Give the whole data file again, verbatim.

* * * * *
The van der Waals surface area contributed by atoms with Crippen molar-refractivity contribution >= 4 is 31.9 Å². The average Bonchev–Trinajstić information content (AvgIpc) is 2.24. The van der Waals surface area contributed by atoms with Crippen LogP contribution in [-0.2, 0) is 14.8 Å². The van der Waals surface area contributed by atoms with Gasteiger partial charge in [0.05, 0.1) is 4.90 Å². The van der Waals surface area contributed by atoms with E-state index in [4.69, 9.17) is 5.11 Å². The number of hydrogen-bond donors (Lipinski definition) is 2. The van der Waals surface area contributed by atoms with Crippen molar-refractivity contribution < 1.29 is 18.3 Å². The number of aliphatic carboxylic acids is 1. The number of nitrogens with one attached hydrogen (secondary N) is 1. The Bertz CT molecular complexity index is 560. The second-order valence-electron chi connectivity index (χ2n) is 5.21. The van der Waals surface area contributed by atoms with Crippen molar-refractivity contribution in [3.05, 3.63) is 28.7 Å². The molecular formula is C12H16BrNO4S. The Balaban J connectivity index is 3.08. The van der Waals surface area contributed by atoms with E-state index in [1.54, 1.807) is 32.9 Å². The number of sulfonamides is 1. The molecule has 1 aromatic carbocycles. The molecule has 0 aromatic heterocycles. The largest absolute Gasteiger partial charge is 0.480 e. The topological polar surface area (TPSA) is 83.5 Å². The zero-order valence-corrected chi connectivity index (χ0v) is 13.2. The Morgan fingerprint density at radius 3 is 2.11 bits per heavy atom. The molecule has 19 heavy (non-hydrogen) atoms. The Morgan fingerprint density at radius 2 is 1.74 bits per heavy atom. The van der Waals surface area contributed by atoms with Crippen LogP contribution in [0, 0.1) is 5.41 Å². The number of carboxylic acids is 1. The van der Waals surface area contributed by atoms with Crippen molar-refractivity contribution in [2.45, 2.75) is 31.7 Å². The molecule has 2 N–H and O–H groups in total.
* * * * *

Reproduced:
The van der Waals surface area contributed by atoms with Crippen molar-refractivity contribution >= 4 is 31.9 Å². The average Bonchev–Trinajstić information content (AvgIpc) is 2.24. The van der Waals surface area contributed by atoms with Crippen LogP contribution in [-0.2, 0) is 14.8 Å². The van der Waals surface area contributed by atoms with Gasteiger partial charge in [0.05, 0.1) is 4.90 Å². The van der Waals surface area contributed by atoms with E-state index in [4.69, 9.17) is 5.11 Å². The number of hydrogen-bond donors (Lipinski definition) is 2. The van der Waals surface area contributed by atoms with Crippen molar-refractivity contribution < 1.29 is 18.3 Å². The number of aliphatic carboxylic acids is 1. The number of nitrogens with one attached hydrogen (secondary N) is 1. The Bertz CT molecular complexity index is 560. The second-order valence-electron chi connectivity index (χ2n) is 5.21. The van der Waals surface area contributed by atoms with Crippen molar-refractivity contribution in [3.05, 3.63) is 28.7 Å². The molecular formula is C12H16BrNO4S. The Balaban J connectivity index is 3.08. The van der Waals surface area contributed by atoms with E-state index in [1.54, 1.807) is 32.9 Å². The number of sulfonamides is 1. The molecule has 1 aromatic carbocycles. The molecule has 0 aromatic heterocycles. The largest absolute Gasteiger partial charge is 0.480 e. The topological polar surface area (TPSA) is 83.5 Å². The zero-order valence-corrected chi connectivity index (χ0v) is 13.2. The Morgan fingerprint density at radius 3 is 2.11 bits per heavy atom. The molecule has 19 heavy (non-hydrogen) atoms. The Morgan fingerprint density at radius 2 is 1.74 bits per heavy atom. The van der Waals surface area contributed by atoms with Crippen LogP contribution in [0, 0.1) is 5.41 Å². The number of carboxylic acids is 1. The van der Waals surface area contributed by atoms with Crippen molar-refractivity contribution in [2.45, 2.75) is 31.7 Å². The molecule has 2 N–H and O–H groups in total.